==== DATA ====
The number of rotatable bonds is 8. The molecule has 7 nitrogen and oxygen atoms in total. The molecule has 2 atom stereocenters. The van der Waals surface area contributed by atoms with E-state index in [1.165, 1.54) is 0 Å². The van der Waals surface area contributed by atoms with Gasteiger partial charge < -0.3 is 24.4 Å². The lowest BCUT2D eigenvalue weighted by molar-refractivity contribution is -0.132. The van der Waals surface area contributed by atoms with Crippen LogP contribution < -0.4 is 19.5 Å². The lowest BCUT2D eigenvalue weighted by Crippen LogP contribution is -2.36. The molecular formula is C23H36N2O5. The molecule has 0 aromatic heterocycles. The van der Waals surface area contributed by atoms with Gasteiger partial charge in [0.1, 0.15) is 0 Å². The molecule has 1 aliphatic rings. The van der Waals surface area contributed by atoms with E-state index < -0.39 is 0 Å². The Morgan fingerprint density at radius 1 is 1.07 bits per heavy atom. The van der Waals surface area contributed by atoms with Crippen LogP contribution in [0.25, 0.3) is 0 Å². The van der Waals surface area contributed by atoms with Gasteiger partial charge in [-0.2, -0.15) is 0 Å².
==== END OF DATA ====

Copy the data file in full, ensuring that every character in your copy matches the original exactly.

The number of rotatable bonds is 8. The molecule has 7 nitrogen and oxygen atoms in total. The molecule has 2 atom stereocenters. The van der Waals surface area contributed by atoms with E-state index in [1.165, 1.54) is 0 Å². The van der Waals surface area contributed by atoms with Gasteiger partial charge < -0.3 is 24.4 Å². The lowest BCUT2D eigenvalue weighted by molar-refractivity contribution is -0.132. The van der Waals surface area contributed by atoms with Crippen LogP contribution < -0.4 is 19.5 Å². The lowest BCUT2D eigenvalue weighted by Crippen LogP contribution is -2.36. The molecular formula is C23H36N2O5. The molecule has 0 aromatic heterocycles. The van der Waals surface area contributed by atoms with Gasteiger partial charge in [0.1, 0.15) is 0 Å². The molecule has 1 aliphatic rings. The van der Waals surface area contributed by atoms with E-state index < -0.39 is 0 Å². The Morgan fingerprint density at radius 1 is 1.07 bits per heavy atom. The van der Waals surface area contributed by atoms with Crippen LogP contribution in [0.25, 0.3) is 0 Å². The van der Waals surface area contributed by atoms with Gasteiger partial charge in [-0.2, -0.15) is 0 Å².